Tag Archives: Winter 2016

Wilson’s disease on television

Michelle Muscat Msida, Malta   The television series Scrubs, created by Bill Lawrence, is a popular medical comedy that follows the hospital adventures of the main protagonist Dr. John “J.D.” Dorian (Zach Braff) as well as other hospital staff employed at Sacred Heart. The TV series spans numerous seasons and hence features several episodes introducing […]

The middle finger: identity crisis in the emergency room

Lara Bazelon San Francisco, California, United States   I am a lawyer who writes. I write about the criminal justice system, single parenting, divorce, and I am also an aspiring novelist. I had always written, scribbling in diaries as a little kid, writing early in the morning before I went to work or on the […]

Maude Abbott and the early rise of pediatric cardiology

Göran Wettrell Lund University, Sweden   In December 1898 Dr. Maude Elizabeth Abbott, assistant curator at the medical museum of McGill University in Canada, was sent to study museums and other institutions in Washington, D.C. In Baltimore she met Dr. William Osler, professor of medicine and one of the founders of the Johns Hopkins Medical […]

Edgar Allan Poe – a tormented literary genius

Donna Olson Whitelaw, Alberta Edgar Allan Poe, 1809-1849 A man attempts to hide from his sins and ultimately from himself. A murderer takes an old man’s life and hides the body under the floorboards. But he cannot silence his guilt, so he keeps on hearing the dead man’s heart in his room. This story is […]

The Lady Writer and the Valkyrie: Magda Szabo’s novel The Door

Carol Levine New York, New York, United States   Mixed media painting “Nickels and Dimes I” by Natalie Avondet. Used by permission of the artist. An old woman desperately needs medical attention. Yet she fiercely refuses every offer of help from friends, neighbors, and the local doctor. No one will get past her door, she vows. […]

Shepherd with a goiter

Sally Metzler Chicago, Illinois, United States  Nativity Moretto da Brescia Detail of Nativity Moretto da Brescia This beautiful scene of the Nativity by Moretto da Brescia (c. 1498-1554) in the Santa Giulia Museum of his native town is painted in muted autumnal colors of gold, browns, and greens. On the right the ox and the ass […]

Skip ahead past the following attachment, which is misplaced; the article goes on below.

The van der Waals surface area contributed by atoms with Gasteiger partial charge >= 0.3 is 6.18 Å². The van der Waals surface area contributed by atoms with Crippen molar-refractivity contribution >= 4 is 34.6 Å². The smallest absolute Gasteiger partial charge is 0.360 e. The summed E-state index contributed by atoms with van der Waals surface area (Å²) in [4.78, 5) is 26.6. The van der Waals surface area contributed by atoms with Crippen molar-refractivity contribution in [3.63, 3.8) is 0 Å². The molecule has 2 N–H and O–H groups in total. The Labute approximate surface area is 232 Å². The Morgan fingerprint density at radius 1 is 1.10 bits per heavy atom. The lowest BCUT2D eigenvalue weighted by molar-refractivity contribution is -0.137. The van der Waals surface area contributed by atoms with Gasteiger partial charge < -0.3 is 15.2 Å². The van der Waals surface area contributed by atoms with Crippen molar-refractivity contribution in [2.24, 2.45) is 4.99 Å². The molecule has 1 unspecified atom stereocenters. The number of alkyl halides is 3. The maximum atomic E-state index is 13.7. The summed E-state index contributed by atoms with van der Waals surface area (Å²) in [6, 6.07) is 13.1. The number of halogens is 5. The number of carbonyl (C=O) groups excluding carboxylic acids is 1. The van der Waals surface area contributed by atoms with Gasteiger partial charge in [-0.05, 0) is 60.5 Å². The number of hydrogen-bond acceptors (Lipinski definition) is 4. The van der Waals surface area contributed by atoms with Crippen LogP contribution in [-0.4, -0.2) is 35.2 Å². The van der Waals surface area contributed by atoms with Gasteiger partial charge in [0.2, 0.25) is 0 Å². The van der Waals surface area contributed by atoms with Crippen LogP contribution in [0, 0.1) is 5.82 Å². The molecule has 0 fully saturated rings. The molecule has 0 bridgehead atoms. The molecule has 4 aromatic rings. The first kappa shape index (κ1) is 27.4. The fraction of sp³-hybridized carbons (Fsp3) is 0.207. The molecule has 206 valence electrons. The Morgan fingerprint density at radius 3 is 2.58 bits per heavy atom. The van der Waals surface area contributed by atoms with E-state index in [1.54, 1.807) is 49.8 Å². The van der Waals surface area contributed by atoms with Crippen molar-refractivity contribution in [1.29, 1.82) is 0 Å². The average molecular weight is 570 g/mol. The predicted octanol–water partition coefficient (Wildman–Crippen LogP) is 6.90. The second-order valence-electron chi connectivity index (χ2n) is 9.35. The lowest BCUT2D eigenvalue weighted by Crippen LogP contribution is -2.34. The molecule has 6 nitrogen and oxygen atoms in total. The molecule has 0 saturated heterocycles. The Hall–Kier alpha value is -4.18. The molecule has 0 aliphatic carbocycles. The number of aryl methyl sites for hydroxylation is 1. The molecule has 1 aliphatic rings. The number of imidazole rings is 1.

A painful but tender embrace: Robert Pope’s Aesculapius

Caroline Wellbery Washington, DC, United States     Aesculapius Robert Pope (1956-1992) Charcoal on paper, 184 x 80.7 cm, 1991 Robert Pope, early in childhood a student gifted in science, chose art as his career, and no one better melds the observing eye with the understanding heart. The shadow of cancer hung over him during […]

Obesity and art

Bojana Cokić Zajecar, Serbia   Obesity is the oldest and most common metabolic disorder of humans, as shown even by the sculptures of ancient civilizations, the Greek caryatids, and Egyptian sphinxes and mummies. Many artists have painted it on their canvases as seen through the prism of their artistic eye and in accordance with the […]

A Night with Venus, a lifetime with Mercury: syphilis among the British aristocracy in William Hogarth’s marriage à-la-mode

Sally Metzler Chicago, Illinois, USA   Fig. 1: William Hogarth The Inspection, from Marriage A-la-Mode ca. 1743, National Gallery, London. William Hogarth’s famous series Marriage à-la-mode parodies English society, particularly their arranged marriages and often dissolute lifestyle. He peppered his satire of upper-class matrimony with a moralizing tone and made clear visual references to syphilis and […]

Art and Medicine

JMS Pearce East Yorks, England   Art has been said to deepen compassion for suffering.1 Paintings have been interpreted as “metaphors for human feelings . . . they are nonliteral symbols of the inner life.”2 Paintings trigger emotions and insights, “generating associations and tapping new, different, or deeper levels of meaning.”3 It is inherent in all […]